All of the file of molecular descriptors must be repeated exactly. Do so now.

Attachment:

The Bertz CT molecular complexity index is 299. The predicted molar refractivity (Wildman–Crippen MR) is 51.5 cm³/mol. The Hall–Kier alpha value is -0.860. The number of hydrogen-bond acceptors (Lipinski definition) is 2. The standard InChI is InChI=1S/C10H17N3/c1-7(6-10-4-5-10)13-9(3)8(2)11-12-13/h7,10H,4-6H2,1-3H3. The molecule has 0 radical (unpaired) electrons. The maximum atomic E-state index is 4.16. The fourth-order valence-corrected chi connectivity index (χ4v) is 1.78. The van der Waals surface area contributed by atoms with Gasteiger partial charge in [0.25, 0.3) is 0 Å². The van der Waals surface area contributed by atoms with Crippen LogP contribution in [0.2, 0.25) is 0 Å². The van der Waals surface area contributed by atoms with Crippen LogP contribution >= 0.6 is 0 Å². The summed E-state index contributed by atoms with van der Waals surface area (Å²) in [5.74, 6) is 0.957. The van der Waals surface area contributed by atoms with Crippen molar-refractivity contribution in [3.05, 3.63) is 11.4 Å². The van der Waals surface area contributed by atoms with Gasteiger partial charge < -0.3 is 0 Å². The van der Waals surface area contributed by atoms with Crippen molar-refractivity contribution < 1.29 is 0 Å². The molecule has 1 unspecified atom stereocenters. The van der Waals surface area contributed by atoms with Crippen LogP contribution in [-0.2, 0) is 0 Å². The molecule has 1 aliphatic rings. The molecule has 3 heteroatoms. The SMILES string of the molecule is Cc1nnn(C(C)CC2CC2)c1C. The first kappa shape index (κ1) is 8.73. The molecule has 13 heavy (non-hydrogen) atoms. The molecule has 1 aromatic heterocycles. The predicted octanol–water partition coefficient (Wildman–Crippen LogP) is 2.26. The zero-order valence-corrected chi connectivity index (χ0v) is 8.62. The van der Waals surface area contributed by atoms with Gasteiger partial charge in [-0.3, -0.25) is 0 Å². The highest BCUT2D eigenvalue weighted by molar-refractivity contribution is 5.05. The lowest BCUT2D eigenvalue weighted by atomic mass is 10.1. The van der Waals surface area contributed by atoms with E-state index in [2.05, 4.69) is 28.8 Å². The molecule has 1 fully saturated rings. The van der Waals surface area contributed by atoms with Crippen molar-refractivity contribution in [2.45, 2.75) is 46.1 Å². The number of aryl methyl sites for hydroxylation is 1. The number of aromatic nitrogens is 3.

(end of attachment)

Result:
The Bertz CT molecular complexity index is 299. The predicted molar refractivity (Wildman–Crippen MR) is 51.5 cm³/mol. The Hall–Kier alpha value is -0.860. The number of hydrogen-bond acceptors (Lipinski definition) is 2. The standard InChI is InChI=1S/C10H17N3/c1-7(6-10-4-5-10)13-9(3)8(2)11-12-13/h7,10H,4-6H2,1-3H3. The molecule has 0 radical (unpaired) electrons. The maximum atomic E-state index is 4.16. The fourth-order valence-corrected chi connectivity index (χ4v) is 1.78. The van der Waals surface area contributed by atoms with Gasteiger partial charge in [0.25, 0.3) is 0 Å². The van der Waals surface area contributed by atoms with Crippen LogP contribution in [0.2, 0.25) is 0 Å². The van der Waals surface area contributed by atoms with Crippen LogP contribution >= 0.6 is 0 Å². The summed E-state index contributed by atoms with van der Waals surface area (Å²) in [5.74, 6) is 0.957. The van der Waals surface area contributed by atoms with Crippen molar-refractivity contribution in [3.05, 3.63) is 11.4 Å². The van der Waals surface area contributed by atoms with Gasteiger partial charge < -0.3 is 0 Å². The van der Waals surface area contributed by atoms with Crippen molar-refractivity contribution < 1.29 is 0 Å². The molecule has 1 unspecified atom stereocenters. The van der Waals surface area contributed by atoms with Crippen LogP contribution in [-0.2, 0) is 0 Å². The molecule has 1 aliphatic rings. The molecule has 3 heteroatoms. The SMILES string of the molecule is Cc1nnn(C(C)CC2CC2)c1C. The first kappa shape index (κ1) is 8.73. The molecule has 13 heavy (non-hydrogen) atoms. The molecule has 1 aromatic heterocycles. The predicted octanol–water partition coefficient (Wildman–Crippen LogP) is 2.26. The zero-order valence-corrected chi connectivity index (χ0v) is 8.62. The van der Waals surface area contributed by atoms with Gasteiger partial charge in [-0.3, -0.25) is 0 Å². The highest BCUT2D eigenvalue weighted by molar-refractivity contribution is 5.05. The lowest BCUT2D eigenvalue weighted by atomic mass is 10.1. The van der Waals surface area contributed by atoms with E-state index in [2.05, 4.69) is 28.8 Å². The molecule has 1 fully saturated rings. The van der Waals surface area contributed by atoms with Crippen molar-refractivity contribution in [2.45, 2.75) is 46.1 Å². The number of aryl methyl sites for hydroxylation is 1. The number of aromatic nitrogens is 3.